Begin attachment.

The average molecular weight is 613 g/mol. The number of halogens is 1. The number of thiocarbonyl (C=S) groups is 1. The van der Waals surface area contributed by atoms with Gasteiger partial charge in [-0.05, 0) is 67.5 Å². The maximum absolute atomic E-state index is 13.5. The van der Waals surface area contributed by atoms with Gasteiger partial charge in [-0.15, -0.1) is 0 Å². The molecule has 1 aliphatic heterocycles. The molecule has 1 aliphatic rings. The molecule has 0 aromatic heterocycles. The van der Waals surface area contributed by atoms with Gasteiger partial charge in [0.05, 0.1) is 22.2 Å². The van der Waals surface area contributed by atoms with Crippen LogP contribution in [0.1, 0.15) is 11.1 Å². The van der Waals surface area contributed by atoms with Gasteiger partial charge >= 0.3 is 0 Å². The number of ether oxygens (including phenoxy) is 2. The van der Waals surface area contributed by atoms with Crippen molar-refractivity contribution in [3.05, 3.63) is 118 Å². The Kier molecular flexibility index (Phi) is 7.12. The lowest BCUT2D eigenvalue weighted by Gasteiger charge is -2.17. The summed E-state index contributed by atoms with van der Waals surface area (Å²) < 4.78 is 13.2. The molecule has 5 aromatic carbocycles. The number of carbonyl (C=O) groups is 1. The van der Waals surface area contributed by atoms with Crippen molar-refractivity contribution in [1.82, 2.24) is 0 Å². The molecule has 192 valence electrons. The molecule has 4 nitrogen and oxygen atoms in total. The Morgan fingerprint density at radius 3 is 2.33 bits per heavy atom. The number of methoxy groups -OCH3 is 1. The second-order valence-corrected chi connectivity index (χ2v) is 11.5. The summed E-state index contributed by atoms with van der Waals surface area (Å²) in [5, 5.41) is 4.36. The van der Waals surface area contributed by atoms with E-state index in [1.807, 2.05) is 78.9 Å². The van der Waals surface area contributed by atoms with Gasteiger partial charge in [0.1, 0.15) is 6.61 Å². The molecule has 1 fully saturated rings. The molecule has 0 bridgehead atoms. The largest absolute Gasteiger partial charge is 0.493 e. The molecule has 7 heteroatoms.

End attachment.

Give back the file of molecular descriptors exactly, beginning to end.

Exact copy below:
The average molecular weight is 613 g/mol. The number of halogens is 1. The number of thiocarbonyl (C=S) groups is 1. The van der Waals surface area contributed by atoms with Gasteiger partial charge in [-0.05, 0) is 67.5 Å². The maximum absolute atomic E-state index is 13.5. The van der Waals surface area contributed by atoms with Gasteiger partial charge in [-0.15, -0.1) is 0 Å². The molecule has 1 aliphatic heterocycles. The molecule has 1 aliphatic rings. The molecule has 0 aromatic heterocycles. The van der Waals surface area contributed by atoms with Gasteiger partial charge in [0.05, 0.1) is 22.2 Å². The van der Waals surface area contributed by atoms with Crippen LogP contribution in [0.1, 0.15) is 11.1 Å². The van der Waals surface area contributed by atoms with Gasteiger partial charge >= 0.3 is 0 Å². The number of ether oxygens (including phenoxy) is 2. The van der Waals surface area contributed by atoms with Crippen molar-refractivity contribution in [3.05, 3.63) is 118 Å². The Kier molecular flexibility index (Phi) is 7.12. The lowest BCUT2D eigenvalue weighted by Gasteiger charge is -2.17. The summed E-state index contributed by atoms with van der Waals surface area (Å²) < 4.78 is 13.2. The molecule has 5 aromatic carbocycles. The number of carbonyl (C=O) groups is 1. The van der Waals surface area contributed by atoms with Crippen molar-refractivity contribution in [1.82, 2.24) is 0 Å². The molecule has 192 valence electrons. The molecule has 4 nitrogen and oxygen atoms in total. The Morgan fingerprint density at radius 3 is 2.33 bits per heavy atom. The number of methoxy groups -OCH3 is 1. The second-order valence-corrected chi connectivity index (χ2v) is 11.5. The summed E-state index contributed by atoms with van der Waals surface area (Å²) in [5, 5.41) is 4.36. The van der Waals surface area contributed by atoms with E-state index in [1.807, 2.05) is 78.9 Å². The van der Waals surface area contributed by atoms with Gasteiger partial charge in [0.1, 0.15) is 6.61 Å². The molecule has 1 fully saturated rings. The molecule has 0 bridgehead atoms. The largest absolute Gasteiger partial charge is 0.493 e. The molecule has 7 heteroatoms.